An activity as solitary as reading a work of fiction may actually help us become better at connecting with others, writes psychologist and novelist Keith Oatley in Greater Good.
Oatley says fiction is about “possible selves in possible worlds,” and can aid interpersonal skills in two ways: by helping readers develop “theory of mind”—imagining what others are thinking and feeling—as well as showing how people interact with one another.
Readers of fiction were found to have higher social ability than those who preferred non-fiction. The reason?
“Fiction is principally about the difficulties of selves navigating the social world. Non-fiction is about, well, whatever it is about: selfish genes, or how to make Mediterranean food, or whether climate changes will harm our planet. So with fiction we tend to become more expert at empathizing and socializing. By contrast, readers of non-fiction are likely to become more expert at genetics, or cookery, or environmental studies, or whatever they spend their time reading and thinking about.”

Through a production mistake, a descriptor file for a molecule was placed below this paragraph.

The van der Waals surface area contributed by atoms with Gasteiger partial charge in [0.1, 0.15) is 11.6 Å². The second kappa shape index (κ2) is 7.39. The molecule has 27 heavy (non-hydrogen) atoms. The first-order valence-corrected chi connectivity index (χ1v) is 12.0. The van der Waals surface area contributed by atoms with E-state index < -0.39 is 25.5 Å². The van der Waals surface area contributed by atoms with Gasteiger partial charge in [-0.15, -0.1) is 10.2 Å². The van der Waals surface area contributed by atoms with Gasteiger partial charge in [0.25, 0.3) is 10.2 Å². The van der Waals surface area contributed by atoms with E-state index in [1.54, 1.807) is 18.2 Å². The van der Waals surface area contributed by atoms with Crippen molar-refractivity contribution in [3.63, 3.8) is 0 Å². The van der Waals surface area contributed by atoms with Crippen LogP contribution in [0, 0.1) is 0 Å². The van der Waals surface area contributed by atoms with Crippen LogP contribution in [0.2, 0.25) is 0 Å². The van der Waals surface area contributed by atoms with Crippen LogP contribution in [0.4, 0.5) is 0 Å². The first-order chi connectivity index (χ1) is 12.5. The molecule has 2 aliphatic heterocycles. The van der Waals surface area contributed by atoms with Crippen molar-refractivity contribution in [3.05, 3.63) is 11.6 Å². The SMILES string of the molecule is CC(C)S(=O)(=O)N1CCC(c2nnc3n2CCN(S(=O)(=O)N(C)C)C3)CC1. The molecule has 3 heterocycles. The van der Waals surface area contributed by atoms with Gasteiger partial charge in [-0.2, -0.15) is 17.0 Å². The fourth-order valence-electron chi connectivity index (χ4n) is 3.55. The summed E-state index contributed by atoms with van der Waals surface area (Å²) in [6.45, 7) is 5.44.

Source: Greater Good Magazine